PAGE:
“The same thing happened to a little child. In her case, we didn’t even get to Abakaliki before the little girl child died. We have had so many cases like that, which happened as result of the challenges here. Others fall sick and it takes many days to get drugs for them from cities like Abakaliki and Enugu.”

The priest appealed to the well-to-do indigenes of the community to rise up to the occasion and do something. He also urged the state governor, David Umahi, to intervene.

A 60-year-old farmer, Mr Titus Ukwuo, who is the Chairman of the Ezzagu Community Development Union, described the situation as pathetic.

“During the rainy season, our people, who live in the cities, don’t come home, because of bad roads. We need roads mostly,” he stated.

Mrs Ukamaka Isaiah, a 57-year-old trader and farmer, said,

“There is no functional health centre. I am not talking about a general hospital. Many of our women have die during labour, because there is no hospital to take them to.

“Because of this, they resort to traditional birth attendants, in whose hands many die.”

Another resident of the community, Mr Ignatius Chukwu, said women in the area travel a long distance to access healthcare services, especially during delivery, saying the government would have saved many lives if it established a functional health centre in the community. He stated,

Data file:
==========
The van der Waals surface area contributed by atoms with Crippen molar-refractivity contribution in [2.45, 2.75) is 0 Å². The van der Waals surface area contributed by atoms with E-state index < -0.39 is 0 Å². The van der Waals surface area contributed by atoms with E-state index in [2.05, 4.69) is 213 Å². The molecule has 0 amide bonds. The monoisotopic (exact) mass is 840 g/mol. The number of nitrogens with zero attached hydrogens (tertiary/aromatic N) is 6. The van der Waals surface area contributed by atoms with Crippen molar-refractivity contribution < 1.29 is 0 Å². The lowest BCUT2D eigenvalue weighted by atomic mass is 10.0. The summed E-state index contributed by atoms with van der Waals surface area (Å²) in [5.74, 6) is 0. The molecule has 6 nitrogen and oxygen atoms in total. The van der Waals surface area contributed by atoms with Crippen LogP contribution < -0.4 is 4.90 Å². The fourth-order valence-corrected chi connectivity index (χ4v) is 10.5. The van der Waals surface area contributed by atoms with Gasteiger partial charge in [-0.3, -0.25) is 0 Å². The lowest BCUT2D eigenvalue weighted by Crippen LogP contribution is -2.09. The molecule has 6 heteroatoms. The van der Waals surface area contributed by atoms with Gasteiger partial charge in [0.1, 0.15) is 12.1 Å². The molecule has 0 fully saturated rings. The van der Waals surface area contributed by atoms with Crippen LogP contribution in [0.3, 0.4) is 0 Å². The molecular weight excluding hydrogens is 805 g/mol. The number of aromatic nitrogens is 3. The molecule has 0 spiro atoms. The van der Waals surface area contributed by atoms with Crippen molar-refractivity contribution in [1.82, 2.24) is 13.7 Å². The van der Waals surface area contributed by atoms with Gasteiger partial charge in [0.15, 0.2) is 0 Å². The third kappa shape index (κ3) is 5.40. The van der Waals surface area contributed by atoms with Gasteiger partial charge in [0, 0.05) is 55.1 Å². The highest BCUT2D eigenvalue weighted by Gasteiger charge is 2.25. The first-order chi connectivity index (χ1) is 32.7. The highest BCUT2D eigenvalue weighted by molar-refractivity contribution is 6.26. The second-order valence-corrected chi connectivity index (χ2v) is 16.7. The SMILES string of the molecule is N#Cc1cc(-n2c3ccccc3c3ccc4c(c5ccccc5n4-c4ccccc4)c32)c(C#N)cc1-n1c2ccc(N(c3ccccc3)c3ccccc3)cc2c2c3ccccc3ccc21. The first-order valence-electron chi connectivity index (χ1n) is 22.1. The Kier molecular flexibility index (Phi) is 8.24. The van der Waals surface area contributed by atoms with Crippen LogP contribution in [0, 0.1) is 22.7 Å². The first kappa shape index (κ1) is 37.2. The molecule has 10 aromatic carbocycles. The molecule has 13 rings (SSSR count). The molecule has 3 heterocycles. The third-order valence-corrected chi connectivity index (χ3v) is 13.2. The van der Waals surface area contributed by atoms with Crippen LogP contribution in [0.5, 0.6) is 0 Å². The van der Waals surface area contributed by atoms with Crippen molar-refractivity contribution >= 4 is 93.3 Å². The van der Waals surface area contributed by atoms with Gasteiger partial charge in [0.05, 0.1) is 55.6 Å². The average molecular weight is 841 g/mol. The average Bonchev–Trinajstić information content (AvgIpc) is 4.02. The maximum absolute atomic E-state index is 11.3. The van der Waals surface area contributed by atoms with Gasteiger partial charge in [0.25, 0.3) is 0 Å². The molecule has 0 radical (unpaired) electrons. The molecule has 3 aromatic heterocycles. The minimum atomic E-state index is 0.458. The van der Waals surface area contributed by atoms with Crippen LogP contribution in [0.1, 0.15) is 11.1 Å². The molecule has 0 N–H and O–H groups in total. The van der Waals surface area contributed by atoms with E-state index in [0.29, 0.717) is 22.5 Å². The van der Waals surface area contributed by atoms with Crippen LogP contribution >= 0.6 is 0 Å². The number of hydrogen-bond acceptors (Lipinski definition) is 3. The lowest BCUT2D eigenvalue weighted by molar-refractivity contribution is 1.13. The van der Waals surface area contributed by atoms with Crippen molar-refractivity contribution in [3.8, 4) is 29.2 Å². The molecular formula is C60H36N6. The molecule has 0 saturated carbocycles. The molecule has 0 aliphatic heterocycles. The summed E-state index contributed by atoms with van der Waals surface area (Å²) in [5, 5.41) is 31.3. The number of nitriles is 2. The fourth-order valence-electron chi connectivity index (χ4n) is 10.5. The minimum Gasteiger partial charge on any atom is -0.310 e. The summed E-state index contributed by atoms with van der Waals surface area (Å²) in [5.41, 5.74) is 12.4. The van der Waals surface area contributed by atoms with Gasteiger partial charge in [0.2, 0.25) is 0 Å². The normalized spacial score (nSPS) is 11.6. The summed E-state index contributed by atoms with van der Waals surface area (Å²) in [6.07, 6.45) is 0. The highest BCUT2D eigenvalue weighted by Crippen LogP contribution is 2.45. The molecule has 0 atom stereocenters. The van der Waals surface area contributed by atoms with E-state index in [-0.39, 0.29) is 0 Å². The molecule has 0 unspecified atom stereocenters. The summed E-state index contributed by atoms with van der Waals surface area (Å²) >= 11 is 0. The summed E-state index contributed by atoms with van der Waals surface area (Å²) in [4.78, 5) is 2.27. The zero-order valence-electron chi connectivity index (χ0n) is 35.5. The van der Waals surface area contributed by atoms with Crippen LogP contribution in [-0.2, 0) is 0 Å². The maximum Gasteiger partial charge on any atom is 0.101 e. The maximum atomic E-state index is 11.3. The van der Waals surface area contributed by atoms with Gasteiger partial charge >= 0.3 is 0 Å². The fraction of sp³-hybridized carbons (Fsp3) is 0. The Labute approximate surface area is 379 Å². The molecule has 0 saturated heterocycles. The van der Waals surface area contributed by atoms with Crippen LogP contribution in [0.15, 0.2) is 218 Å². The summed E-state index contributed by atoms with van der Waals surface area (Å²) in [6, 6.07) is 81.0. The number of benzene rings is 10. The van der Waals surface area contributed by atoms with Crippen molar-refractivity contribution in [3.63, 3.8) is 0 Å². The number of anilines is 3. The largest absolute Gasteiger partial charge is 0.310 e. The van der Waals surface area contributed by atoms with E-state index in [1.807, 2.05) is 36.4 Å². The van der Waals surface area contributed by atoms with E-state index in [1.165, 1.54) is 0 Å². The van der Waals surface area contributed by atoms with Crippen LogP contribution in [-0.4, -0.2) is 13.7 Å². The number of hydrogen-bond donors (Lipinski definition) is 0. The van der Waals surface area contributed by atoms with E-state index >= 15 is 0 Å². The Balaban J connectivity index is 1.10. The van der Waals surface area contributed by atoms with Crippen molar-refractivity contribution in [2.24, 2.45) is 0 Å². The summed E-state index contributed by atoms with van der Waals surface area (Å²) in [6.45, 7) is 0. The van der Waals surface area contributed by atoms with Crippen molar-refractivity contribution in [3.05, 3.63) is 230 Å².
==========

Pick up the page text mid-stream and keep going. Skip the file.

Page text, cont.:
“We lack basic social amenities here in the Ezzagu-Ezekuna community. We don’t have good roads; we don’t have potable water; we don’t have a functional hospital and our children don’t have good schools to attend.

“Our women, who want to give birth, travel about 15 kilometres to give birth. And we have had occasions where women in labour died as a result of such long distance travels. This is a terrible situation and our people are suffering as a result.”

A former youth leader of the Ezzagu community, Solomon Ugbala, described the current plight of the people of the area as horrible, saying many youths had taken to drugs as a result.

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Ugbala equally lamented the sorry state of natives of the area caused by the absence of basic social amenities. He stated further:

“For instance, our youths cultivate rice, cassava and other crops, but we hardly have the market for them here, because of bad roads.